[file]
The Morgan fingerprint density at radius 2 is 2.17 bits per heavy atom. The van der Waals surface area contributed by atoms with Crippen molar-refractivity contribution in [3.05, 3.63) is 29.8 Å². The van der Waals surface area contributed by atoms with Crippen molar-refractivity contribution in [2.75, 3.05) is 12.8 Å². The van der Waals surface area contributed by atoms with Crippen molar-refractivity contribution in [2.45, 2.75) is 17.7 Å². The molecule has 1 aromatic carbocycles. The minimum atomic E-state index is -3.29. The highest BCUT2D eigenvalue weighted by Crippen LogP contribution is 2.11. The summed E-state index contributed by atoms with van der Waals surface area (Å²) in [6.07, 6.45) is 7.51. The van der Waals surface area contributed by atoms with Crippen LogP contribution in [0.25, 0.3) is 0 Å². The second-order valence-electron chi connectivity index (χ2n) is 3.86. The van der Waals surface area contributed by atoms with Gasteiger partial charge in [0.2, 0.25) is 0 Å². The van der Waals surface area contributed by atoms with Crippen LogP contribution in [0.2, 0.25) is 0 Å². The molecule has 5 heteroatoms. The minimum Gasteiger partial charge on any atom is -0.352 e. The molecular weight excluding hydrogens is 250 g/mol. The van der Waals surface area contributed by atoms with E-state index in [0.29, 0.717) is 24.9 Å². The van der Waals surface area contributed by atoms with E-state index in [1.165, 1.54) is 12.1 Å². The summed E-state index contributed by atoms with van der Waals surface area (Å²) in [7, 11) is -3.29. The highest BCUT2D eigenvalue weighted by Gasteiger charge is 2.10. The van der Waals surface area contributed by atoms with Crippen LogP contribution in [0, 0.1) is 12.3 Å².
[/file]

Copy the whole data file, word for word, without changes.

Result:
The Morgan fingerprint density at radius 2 is 2.17 bits per heavy atom. The van der Waals surface area contributed by atoms with Crippen molar-refractivity contribution in [3.05, 3.63) is 29.8 Å². The van der Waals surface area contributed by atoms with Crippen molar-refractivity contribution in [2.75, 3.05) is 12.8 Å². The van der Waals surface area contributed by atoms with Crippen molar-refractivity contribution in [2.45, 2.75) is 17.7 Å². The molecule has 1 aromatic carbocycles. The minimum atomic E-state index is -3.29. The highest BCUT2D eigenvalue weighted by Crippen LogP contribution is 2.11. The summed E-state index contributed by atoms with van der Waals surface area (Å²) in [6.07, 6.45) is 7.51. The van der Waals surface area contributed by atoms with Crippen LogP contribution in [0.25, 0.3) is 0 Å². The second-order valence-electron chi connectivity index (χ2n) is 3.86. The van der Waals surface area contributed by atoms with Gasteiger partial charge in [0.2, 0.25) is 0 Å². The van der Waals surface area contributed by atoms with Crippen LogP contribution in [0.2, 0.25) is 0 Å². The molecule has 5 heteroatoms. The minimum Gasteiger partial charge on any atom is -0.352 e. The molecular weight excluding hydrogens is 250 g/mol. The van der Waals surface area contributed by atoms with E-state index in [0.29, 0.717) is 24.9 Å². The van der Waals surface area contributed by atoms with E-state index in [1.165, 1.54) is 12.1 Å². The summed E-state index contributed by atoms with van der Waals surface area (Å²) in [7, 11) is -3.29. The highest BCUT2D eigenvalue weighted by Gasteiger charge is 2.10. The van der Waals surface area contributed by atoms with Crippen LogP contribution in [0, 0.1) is 12.3 Å².